Cesarean section and the risk of pediatric Crohn's disease

Authors

  • Petter Malmborg MD,

    Corresponding author
    1. Department of Women and Child Health, Karolinska Institutet, Stockholm, Sweden
    • Department of Women and Child Health, Karolinska Institutet, Astrid Lindgren Children's Hospital, Karolinska Hospital, 171 76 Stockholm, Sweden
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  • Shahram Bahmanyar MD, PhD,

    1. Clinical Epidemiology Unit, Department of Medicine, Karolinska Institutet, Stockholm, Sweden
    2. Faculty of Medicine, Golestan University of Medical Sciences, Gorgan, Iran
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  • Lena Grahnquist MD, PhD,

    1. Department of Women and Child Health, Karolinska Institutet, Stockholm, Sweden
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  • Hans Hildebrand MD, PhD,

    1. Department of Women and Child Health, Karolinska Institutet, Stockholm, Sweden
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  • Scott Montgomery BSc, PhD

    1. Clinical Epidemiology Unit, Department of Medicine, Karolinska Institutet, Stockholm, Sweden
    2. Clinical Epidemiology & Biostatistics Unit, Örebro University Hospital, Örebro University, Sweden
    3. Department of Primary Care and Public Health, Charing Cross Hospital, Imperial College, London, UK
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  • Supported in part by the Broad Foundation's Broad Medical Research Program and Stiftelsen Samariten.

Abstract

Background:

Crohn's disease (CD) could involve an inappropriate immune response against normal bowel flora. Disrupted or atypical patterns of microbial bowel colonization may impair development of homeostasis between gut flora and the immune system. Perinatal microbial exposures may be particularly important in stimulating intestinal immune recognition. As birth by cesarean section is thought to represent an atypical pattern of early bowel colonization, we examined its association with pediatric CD.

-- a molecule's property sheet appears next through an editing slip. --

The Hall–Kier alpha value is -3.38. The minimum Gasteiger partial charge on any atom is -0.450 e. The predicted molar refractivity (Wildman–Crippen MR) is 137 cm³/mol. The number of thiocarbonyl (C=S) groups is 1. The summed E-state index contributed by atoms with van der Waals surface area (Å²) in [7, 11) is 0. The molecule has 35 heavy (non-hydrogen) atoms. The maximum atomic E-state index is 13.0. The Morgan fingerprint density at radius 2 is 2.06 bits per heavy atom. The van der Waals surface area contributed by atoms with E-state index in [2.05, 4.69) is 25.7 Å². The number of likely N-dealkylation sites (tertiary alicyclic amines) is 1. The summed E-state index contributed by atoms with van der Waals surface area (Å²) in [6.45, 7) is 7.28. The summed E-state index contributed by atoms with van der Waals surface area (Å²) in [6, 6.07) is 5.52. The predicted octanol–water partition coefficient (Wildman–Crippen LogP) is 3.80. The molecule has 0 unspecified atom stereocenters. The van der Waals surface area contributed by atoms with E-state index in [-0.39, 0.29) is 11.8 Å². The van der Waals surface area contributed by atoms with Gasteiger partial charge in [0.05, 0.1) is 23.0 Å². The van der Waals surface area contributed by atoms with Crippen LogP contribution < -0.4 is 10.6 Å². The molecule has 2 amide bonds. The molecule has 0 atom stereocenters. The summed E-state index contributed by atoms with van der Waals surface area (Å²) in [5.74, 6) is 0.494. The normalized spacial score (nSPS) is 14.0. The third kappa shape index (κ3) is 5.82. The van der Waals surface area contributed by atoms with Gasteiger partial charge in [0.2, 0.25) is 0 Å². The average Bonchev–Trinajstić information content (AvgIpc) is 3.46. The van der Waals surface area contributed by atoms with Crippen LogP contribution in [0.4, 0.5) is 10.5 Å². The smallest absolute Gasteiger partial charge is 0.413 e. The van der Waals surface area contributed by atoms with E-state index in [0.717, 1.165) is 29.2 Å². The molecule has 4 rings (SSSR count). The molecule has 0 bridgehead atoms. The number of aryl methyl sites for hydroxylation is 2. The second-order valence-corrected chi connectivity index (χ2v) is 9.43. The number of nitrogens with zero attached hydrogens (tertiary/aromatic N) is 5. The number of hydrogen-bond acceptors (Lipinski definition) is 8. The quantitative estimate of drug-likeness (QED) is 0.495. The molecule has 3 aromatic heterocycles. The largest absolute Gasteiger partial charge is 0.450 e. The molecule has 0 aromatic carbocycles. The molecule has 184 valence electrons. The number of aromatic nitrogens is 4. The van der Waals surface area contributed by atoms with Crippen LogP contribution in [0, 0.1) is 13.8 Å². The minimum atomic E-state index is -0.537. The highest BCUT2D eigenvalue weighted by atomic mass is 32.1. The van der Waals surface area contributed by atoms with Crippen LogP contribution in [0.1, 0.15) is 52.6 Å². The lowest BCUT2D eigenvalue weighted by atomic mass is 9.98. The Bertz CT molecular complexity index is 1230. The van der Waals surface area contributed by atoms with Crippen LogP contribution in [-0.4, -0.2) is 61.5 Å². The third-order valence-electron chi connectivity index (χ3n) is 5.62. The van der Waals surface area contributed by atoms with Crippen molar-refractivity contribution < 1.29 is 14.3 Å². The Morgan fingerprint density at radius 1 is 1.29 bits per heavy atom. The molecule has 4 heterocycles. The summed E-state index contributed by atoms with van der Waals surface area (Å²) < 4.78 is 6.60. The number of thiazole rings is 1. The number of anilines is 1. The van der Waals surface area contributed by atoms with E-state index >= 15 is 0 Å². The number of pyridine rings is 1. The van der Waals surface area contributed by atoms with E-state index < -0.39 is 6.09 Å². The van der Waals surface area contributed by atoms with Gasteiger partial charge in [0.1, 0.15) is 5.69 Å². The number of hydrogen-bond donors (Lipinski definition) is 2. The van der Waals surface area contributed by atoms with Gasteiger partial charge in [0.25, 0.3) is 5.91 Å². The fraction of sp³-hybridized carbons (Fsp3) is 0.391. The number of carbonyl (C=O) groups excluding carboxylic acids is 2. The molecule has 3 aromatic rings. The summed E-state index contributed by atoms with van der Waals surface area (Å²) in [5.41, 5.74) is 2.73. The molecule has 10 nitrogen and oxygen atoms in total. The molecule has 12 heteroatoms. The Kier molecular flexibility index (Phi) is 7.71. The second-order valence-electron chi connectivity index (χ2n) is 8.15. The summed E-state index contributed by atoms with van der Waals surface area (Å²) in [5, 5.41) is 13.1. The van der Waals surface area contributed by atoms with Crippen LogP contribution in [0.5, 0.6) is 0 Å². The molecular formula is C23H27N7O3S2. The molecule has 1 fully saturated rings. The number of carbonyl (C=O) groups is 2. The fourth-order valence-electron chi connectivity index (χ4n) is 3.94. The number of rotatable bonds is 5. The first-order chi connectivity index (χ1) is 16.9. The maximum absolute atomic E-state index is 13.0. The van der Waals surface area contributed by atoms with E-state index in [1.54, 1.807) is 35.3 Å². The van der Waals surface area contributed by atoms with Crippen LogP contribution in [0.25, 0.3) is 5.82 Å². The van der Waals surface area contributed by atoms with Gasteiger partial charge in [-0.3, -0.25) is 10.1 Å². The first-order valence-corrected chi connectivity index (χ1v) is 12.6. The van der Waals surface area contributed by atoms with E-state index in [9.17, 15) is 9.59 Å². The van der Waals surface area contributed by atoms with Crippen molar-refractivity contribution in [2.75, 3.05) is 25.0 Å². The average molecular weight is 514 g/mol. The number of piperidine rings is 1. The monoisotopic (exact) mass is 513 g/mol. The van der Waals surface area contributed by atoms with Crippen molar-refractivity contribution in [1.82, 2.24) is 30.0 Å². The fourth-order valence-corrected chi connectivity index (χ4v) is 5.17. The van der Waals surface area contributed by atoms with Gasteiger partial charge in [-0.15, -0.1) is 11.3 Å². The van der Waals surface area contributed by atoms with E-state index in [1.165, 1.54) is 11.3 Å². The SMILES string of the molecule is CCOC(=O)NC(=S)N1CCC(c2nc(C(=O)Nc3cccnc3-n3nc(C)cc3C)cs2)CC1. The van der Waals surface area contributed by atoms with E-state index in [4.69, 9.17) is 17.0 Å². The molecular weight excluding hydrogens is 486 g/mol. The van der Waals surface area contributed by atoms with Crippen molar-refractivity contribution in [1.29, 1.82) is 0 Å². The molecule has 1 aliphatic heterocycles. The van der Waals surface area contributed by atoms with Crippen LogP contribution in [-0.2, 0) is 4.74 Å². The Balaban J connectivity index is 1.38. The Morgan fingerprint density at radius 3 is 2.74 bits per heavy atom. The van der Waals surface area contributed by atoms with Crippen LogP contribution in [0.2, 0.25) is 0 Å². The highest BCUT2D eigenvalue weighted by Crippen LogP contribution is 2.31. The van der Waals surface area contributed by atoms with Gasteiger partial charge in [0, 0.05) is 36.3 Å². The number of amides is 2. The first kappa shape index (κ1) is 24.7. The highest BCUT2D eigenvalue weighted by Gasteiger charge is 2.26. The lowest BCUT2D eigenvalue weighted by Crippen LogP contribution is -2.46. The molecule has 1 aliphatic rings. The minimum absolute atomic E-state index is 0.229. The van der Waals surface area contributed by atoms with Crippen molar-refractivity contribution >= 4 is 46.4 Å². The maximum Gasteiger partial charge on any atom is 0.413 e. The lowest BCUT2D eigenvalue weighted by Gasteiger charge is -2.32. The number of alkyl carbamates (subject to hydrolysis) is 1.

Methods:

Some 1536 patients diagnosed with pediatric CD and 15,439 controls matched by delivery unit, week of birth, sex, and born between 1973 and 2006 were identified through Swedish registers. The association of birth by cesarean section with pediatric CD was examined using conditional logistic regression, with stratification by sex and adjustment for parental socioeconomic index and maternal infections during pregnancy.

Results:

Birth by cesarean section is associated with a modestly increased risk for pediatric CD among boys (odds ratio [OR] = 1.25, 95% confidence interval [CI] 1.01–1.54) but not girls, (OR = 0.99, 95% CI 0.76–1.29) and elective cesarean section is associated with a modest increased risk for the entire population (OR = 1.36, 95% CI 1.02–1.80).

Conclusions:

This study does not suggest that the delivery procedure should be altered, but the findings may be of etiological significance in CD, indicating a potential role for perinatal exposures associated with delivery mode. Although the sex difference may have arisen by chance, the modestly increased CD risk for boys delivered by cesarean section is consistent with sex-specific differences in susceptibility to some exposures. (Inflamm Bowel Dis 2011;)

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